This paper introduces a new current-controlled current-amplifier suitable for precise measurement applications. This amplifier was developed with strong emphasis on linearity leading to low total harmonic distortion (THD) of the output signal, and on linearity of the gain control. The presented circuit is [...] Read more.
This paper introduces a new current-controlled current-amplifier suitable for precise measurement applications. This amplifier was developed with strong emphasis on linearity leading to low total harmonic distortion (THD) of the output signal, and on linearity of the gain control. The presented circuit is characterized by low input and high output impedances. Current consumption is significantly smaller than with conventional quadratic current multipliers and is comparable in order to the maximum processed input current, which is ±200 µA. This circuit is supposed to be used in many sensor applications, as well as a precise current multiplier for general analog current signal processing. The presented amplifier (current multiplier) was designed by an uncommon topology based on linear sub-blocks using MOS transistors working in their linear region. The described circuit was designed and fabricated in a C035 I3T25 0.35-µm ON Semiconductor process because of the demand of the intended application for higher supply voltage. Nevertheless, the topology is suitable also for modern smaller CMOS technologies and lower supply voltages. The performance of the circuit was verified by laboratory measurement with parameters comparable to the Cadence simulation results and presented here. Full article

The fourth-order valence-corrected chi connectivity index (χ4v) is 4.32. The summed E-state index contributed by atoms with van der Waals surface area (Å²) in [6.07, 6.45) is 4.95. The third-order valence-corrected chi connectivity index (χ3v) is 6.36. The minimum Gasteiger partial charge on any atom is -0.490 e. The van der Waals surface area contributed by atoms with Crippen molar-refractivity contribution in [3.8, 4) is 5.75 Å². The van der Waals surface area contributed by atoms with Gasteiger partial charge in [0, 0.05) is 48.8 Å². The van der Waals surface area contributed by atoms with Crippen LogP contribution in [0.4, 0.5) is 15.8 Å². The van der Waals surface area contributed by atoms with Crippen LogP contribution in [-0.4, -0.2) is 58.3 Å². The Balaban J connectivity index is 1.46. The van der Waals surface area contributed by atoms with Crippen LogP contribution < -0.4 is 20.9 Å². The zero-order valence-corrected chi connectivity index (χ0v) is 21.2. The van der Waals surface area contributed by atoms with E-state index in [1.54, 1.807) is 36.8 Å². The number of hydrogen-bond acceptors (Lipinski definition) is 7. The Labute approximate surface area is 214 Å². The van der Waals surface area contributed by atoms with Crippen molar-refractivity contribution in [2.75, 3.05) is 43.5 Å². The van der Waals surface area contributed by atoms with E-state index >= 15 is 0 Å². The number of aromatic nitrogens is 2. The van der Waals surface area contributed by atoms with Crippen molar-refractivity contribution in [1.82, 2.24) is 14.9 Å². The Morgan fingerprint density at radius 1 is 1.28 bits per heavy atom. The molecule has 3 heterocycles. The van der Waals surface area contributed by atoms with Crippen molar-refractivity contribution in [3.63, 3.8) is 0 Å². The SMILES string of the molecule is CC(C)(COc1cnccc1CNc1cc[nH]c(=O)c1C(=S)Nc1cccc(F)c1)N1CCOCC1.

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Open AccessArticle
Current/Voltage Controlled Quadrature Sinusoidal Oscillators for Phase Sensitive Detection Using Commercially Available IC
Sensors 2020, 20(5), 1319; https://doi.org/10.3390/s20051319 - 28 Feb 2020
Cited by 1
Abstract
This paper presents the quadrature sinusoidal oscillators for a phase sensitive detection (PSD) system. The proposed oscillators are design by using the commercially available ICs (LT1228). The core oscillator consists of three LT1228s: two grounded capacitors and one resistor. By adding four resistors [...] Read more.